On elections: RI’s take (so far)

Is this really what it all comes down to?

[Updated Feb 16, 2012 to include an excerpt from Six Lines of Demarcation – ed]

We’re running with a theme!  The next few posts will focus on the role of elections.  Should Communists participate in elections?  Should electoral boycotts be used tactically (for now) or are they a strategic principle (forever)?  What are the various views being presented throughout the ICM?

While RI has not produced a document focusing on the role of elections, the question has been raised in our material.  The quotes below articulate RI’s views on the role of elections within a revolutionary strategy, at least as we understand it so far.

From “Theses on the Party Building Movement in Canada“:

Electoral Struggle

The secondary form of struggle at this stage is the electoral struggle.  It is a  secondary form because it will be a product of – and subordinate to – the interests of the revolutionary mass struggle.  While under the current conditions the Communist Party should not run directly in elections, it is critical that the vanguard make use of the parliamentary fronts as another arena of struggle, to use the parliament as a tribune to denounce the system, to put forward the peoples just demands, to both win concessions from the monopoly bourgeoisie and to prove to the masses the limitations inherent to bourgeoisie legality.

Currently, there are two erroneous lines within the working class movement regarding the use of the parliament.  The first is the Rightist line of the revisionists that views the parliamentary struggle as the primary arena and downplays or negates the role of extra-parliamentary struggle.  This position upholds the line of Khrushchevite revisionism, that it is possible to peacefully transition to socialism by winning a majority in the parliament, without the revolutionary struggle of the masses and the violent overthrow of the bourgeois state.  At best, this opportunist line can only lead to the disarming of the proletariat and their subordination to bourgeois legality and the transformation of the revolutionary Party into a mere electoral block, begging for scraps from the table of the bourgeoisie.  At worst, it leaves the proletarian movement vulnerable to massacre, as in the cases of Chile and Indonesia.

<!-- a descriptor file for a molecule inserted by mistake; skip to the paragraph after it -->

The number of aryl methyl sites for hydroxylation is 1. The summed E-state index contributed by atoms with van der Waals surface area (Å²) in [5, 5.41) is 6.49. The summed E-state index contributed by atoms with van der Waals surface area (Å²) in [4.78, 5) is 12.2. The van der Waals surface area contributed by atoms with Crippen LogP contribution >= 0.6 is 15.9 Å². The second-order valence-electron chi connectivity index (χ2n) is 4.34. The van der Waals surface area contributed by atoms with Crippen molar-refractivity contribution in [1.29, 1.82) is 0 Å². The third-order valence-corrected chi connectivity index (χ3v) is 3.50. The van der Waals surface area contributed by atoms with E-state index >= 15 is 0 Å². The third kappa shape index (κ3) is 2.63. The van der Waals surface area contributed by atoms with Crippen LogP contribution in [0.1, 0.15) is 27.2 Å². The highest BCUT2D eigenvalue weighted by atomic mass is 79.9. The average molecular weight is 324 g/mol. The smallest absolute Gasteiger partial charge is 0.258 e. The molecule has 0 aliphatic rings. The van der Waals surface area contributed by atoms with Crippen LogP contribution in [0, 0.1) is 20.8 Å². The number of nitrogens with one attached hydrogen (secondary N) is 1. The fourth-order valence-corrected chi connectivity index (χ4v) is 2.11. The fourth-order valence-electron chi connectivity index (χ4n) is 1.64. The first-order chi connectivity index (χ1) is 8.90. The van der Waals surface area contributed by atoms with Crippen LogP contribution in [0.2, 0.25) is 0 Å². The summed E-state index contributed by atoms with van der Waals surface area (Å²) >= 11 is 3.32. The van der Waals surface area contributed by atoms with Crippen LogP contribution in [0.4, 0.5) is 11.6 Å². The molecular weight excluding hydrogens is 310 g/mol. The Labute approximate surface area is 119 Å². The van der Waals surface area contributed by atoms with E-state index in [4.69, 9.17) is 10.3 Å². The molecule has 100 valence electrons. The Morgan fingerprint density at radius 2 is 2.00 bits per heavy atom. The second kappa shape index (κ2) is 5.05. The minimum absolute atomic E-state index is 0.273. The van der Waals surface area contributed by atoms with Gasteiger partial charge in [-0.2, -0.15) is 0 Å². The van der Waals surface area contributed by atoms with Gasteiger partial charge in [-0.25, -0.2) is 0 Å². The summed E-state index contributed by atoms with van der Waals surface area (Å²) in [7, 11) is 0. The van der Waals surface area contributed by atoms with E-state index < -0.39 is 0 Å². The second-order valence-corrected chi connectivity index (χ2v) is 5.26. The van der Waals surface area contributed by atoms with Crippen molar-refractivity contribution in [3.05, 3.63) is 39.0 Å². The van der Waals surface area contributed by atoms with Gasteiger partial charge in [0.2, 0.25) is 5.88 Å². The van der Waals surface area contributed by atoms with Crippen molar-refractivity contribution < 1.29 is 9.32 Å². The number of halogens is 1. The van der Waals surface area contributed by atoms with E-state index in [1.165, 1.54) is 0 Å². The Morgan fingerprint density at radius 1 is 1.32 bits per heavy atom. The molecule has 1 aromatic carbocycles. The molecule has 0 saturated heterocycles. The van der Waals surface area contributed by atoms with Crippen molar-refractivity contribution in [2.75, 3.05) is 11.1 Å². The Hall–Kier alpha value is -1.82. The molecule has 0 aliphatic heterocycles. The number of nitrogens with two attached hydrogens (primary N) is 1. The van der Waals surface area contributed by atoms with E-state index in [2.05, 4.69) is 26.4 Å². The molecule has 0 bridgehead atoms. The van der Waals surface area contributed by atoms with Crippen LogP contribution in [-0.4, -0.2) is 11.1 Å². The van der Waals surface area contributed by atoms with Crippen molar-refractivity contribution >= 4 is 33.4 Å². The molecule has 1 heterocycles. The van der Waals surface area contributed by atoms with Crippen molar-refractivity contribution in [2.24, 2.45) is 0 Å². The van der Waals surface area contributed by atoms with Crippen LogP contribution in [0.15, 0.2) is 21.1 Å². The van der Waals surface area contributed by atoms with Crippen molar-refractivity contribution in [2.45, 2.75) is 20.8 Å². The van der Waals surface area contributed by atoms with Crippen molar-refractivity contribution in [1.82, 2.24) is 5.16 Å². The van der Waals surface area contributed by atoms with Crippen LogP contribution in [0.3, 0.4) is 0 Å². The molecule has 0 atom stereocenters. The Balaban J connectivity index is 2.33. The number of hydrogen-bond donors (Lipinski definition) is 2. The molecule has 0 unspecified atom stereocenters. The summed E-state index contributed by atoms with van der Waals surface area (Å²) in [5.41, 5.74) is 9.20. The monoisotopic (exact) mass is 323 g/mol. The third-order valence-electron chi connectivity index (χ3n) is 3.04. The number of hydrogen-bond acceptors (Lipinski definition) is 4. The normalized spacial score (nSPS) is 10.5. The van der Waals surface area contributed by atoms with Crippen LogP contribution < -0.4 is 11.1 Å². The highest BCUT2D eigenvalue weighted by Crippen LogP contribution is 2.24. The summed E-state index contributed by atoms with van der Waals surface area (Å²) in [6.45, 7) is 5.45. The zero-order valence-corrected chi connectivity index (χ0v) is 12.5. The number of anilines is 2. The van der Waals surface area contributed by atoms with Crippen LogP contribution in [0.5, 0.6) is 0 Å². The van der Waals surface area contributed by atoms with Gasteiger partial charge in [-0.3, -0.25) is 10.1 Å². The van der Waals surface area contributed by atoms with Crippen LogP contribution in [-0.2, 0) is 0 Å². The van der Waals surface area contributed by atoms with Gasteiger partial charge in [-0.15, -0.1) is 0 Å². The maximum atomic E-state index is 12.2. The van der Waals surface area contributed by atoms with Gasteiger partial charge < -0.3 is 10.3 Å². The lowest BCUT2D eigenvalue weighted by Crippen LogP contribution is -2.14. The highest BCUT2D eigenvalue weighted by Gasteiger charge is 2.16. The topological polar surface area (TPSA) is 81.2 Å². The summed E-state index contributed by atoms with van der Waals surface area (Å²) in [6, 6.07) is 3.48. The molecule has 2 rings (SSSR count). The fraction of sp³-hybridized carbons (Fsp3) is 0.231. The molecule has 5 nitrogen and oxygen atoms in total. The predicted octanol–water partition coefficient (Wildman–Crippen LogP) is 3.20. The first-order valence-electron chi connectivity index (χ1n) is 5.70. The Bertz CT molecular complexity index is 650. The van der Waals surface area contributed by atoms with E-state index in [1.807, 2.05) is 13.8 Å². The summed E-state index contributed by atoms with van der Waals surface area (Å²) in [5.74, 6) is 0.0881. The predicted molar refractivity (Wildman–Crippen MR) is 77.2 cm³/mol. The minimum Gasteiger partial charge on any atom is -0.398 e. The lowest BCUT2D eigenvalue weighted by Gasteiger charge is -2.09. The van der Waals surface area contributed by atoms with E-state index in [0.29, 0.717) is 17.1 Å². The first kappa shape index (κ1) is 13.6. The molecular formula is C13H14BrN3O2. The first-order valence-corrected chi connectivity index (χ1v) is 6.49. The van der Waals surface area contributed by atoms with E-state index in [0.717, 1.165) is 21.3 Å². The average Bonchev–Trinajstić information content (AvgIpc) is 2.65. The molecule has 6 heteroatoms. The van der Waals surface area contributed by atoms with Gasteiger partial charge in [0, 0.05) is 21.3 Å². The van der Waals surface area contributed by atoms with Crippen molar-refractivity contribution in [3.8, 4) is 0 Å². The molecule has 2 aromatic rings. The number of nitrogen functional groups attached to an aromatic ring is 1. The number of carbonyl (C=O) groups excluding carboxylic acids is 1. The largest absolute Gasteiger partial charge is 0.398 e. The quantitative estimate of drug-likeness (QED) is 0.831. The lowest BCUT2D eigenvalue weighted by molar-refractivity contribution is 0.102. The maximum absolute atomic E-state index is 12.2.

The second erroneous line is ultra-left and  rejects as a matter of principal any participation by the revolutionary movement in the parliamentary struggle.  While correctly breaking with the opportunism of the revisionists, this ultra-left line makes a caricature of parliamentary struggle and runs ahead of the masses by calling for a total boycott of the parliament.  While many proletarians may not vote, this does not signify a complete rejection of bourgeois legality, or even parliamentary struggle.  Ultimately, this line (left in form but right in essence) can only benefit the bourgeoisie, as it would deprive the proletariat of a vital tribune and arena of struggle and leave that arena open to the revisionists and social democrats to reap the rewards of the growing revolutionary mass movement.

From “Thoughts on the RCP Program“:

However, despite our agreement with much of the points raised by the RCP in favour of their strategic line, we cannot agree with their conclusion that Protracted People’s War is the path to revolution in Canada or that armed struggle as a strategy should be launched in advance of the formation of a revolutionary mass movement. It is our view that the October Road remains the correct strategy for the seizure of power in the imperialist countries and that the RCP has only critiqued a straw-man version of the insurrection strategy.